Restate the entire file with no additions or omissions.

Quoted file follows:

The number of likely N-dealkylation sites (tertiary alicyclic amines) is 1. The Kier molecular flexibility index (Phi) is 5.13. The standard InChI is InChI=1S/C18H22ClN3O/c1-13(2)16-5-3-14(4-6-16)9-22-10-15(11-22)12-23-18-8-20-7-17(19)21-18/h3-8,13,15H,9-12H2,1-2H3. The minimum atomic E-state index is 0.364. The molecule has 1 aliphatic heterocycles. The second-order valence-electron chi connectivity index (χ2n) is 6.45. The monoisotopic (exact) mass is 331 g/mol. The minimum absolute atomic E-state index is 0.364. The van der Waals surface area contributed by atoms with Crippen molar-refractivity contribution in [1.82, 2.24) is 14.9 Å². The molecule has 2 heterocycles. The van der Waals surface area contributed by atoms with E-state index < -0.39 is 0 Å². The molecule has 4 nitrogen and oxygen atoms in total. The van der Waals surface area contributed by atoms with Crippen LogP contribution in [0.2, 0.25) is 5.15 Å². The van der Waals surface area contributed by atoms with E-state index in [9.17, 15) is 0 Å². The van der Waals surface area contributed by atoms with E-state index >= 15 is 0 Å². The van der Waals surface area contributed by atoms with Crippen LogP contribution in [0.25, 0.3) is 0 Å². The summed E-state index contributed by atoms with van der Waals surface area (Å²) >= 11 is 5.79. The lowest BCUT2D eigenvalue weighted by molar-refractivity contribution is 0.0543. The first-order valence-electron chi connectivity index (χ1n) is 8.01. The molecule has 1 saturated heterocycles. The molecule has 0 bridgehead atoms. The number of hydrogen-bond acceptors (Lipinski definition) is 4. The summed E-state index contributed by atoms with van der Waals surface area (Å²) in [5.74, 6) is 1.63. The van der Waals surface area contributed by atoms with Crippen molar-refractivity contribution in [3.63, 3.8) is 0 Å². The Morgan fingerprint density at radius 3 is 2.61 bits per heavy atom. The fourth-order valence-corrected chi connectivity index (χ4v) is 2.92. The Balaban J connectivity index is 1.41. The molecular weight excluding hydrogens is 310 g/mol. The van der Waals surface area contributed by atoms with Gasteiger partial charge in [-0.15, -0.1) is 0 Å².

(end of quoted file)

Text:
The number of likely N-dealkylation sites (tertiary alicyclic amines) is 1. The Kier molecular flexibility index (Phi) is 5.13. The standard InChI is InChI=1S/C18H22ClN3O/c1-13(2)16-5-3-14(4-6-16)9-22-10-15(11-22)12-23-18-8-20-7-17(19)21-18/h3-8,13,15H,9-12H2,1-2H3. The minimum atomic E-state index is 0.364. The molecule has 1 aliphatic heterocycles. The second-order valence-electron chi connectivity index (χ2n) is 6.45. The monoisotopic (exact) mass is 331 g/mol. The minimum absolute atomic E-state index is 0.364. The van der Waals surface area contributed by atoms with Crippen molar-refractivity contribution in [1.82, 2.24) is 14.9 Å². The molecule has 2 heterocycles. The van der Waals surface area contributed by atoms with E-state index < -0.39 is 0 Å². The molecule has 4 nitrogen and oxygen atoms in total. The van der Waals surface area contributed by atoms with Crippen LogP contribution in [0.2, 0.25) is 5.15 Å². The van der Waals surface area contributed by atoms with E-state index in [9.17, 15) is 0 Å². The van der Waals surface area contributed by atoms with E-state index >= 15 is 0 Å². The van der Waals surface area contributed by atoms with Crippen LogP contribution in [0.25, 0.3) is 0 Å². The summed E-state index contributed by atoms with van der Waals surface area (Å²) >= 11 is 5.79. The lowest BCUT2D eigenvalue weighted by molar-refractivity contribution is 0.0543. The first-order valence-electron chi connectivity index (χ1n) is 8.01. The molecule has 1 saturated heterocycles. The molecule has 0 bridgehead atoms. The number of hydrogen-bond acceptors (Lipinski definition) is 4. The summed E-state index contributed by atoms with van der Waals surface area (Å²) in [5.74, 6) is 1.63. The van der Waals surface area contributed by atoms with Crippen molar-refractivity contribution in [3.63, 3.8) is 0 Å². The Morgan fingerprint density at radius 3 is 2.61 bits per heavy atom. The fourth-order valence-corrected chi connectivity index (χ4v) is 2.92. The Balaban J connectivity index is 1.41. The molecular weight excluding hydrogens is 310 g/mol. The van der Waals surface area contributed by atoms with Gasteiger partial charge in [-0.15, -0.1) is 0 Å².